VAV!/March 21, 2015
On March 7, 1876, Alexander Graham Bell received a United States patent for the invention of the telephone. By 1877, he formed the American Bell Telephone Company and the first exchange opened in New Haven, Connecticut. In a few fleeting years, local exchange companies were launched in every major city throughout America.
There were four major divisions of the American Bell Telephone Company; The American Telephone & Telegraph (AT&T) that had been created by American Bell Telephone Company to provide long distance calls and to interconnect between New York and Chicago and beyond; Western Electric Company, Bell's equipment manufacturing arm; Bell Labs, that conducted research and development for AT&T and finally, Bell operating companies, providing local exchange telephone services.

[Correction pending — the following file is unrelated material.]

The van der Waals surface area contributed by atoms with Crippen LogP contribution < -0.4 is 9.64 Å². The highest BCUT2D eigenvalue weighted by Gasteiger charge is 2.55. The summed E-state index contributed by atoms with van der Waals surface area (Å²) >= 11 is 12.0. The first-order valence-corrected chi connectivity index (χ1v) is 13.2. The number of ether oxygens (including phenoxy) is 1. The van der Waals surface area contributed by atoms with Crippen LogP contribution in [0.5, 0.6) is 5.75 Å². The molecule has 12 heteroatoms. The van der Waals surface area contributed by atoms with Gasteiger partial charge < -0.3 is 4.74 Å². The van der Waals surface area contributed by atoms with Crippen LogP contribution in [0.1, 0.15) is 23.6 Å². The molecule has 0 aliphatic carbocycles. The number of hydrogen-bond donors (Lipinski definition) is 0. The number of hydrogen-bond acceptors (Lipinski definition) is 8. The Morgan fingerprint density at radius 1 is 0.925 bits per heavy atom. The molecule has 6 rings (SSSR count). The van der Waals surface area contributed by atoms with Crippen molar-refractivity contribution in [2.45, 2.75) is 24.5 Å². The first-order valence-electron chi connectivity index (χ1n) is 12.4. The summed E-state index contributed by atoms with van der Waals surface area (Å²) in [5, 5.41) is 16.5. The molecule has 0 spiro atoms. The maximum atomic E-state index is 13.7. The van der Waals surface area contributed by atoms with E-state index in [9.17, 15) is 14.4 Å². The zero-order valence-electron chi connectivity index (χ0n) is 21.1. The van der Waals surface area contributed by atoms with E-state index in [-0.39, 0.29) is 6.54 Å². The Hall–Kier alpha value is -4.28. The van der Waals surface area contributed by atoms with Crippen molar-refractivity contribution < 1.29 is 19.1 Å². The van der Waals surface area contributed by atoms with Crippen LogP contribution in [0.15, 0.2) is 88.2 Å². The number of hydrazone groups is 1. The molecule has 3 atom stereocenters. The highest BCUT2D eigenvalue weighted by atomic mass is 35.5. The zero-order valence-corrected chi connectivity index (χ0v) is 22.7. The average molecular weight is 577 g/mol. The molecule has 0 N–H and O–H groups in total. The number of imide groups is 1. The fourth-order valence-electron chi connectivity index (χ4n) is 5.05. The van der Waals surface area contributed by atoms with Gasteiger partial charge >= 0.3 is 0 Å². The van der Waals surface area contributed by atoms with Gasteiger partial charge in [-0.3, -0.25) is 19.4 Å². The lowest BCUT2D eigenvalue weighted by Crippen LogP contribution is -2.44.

By 1899, AT&T would acquire the assets of its parent American Bell Telephone Company. AT&T then became the parent of American Bell, and thus the head of the Bell System. This acquisition was put into place, it's reported, to take advantage of the leaner regulatory and tax rules in NYC which were leaner in New York than in Boston, where American Bell was headquartered.
Following a government anti-trust suit and the Kingsbury Commitment, by 1913. AT&T agreed to the Kingsbury Commitment in which they would sell their reported $30 million in Western Union stock, allow competitors to interconnect with their system, and not acquire other independent companies without permission from the U.S. Interstate Commerce Commission (ICC)
At the end of 1934, AT&T was regulated by the Federal Communication Commission (FCC). The company was to become the largest corporation in the world until its divestment by the United States Department of Justice in 1984, at which time the Bell System ceased to exist.
The Bell trademark pictured above was used from 1921 through 1939.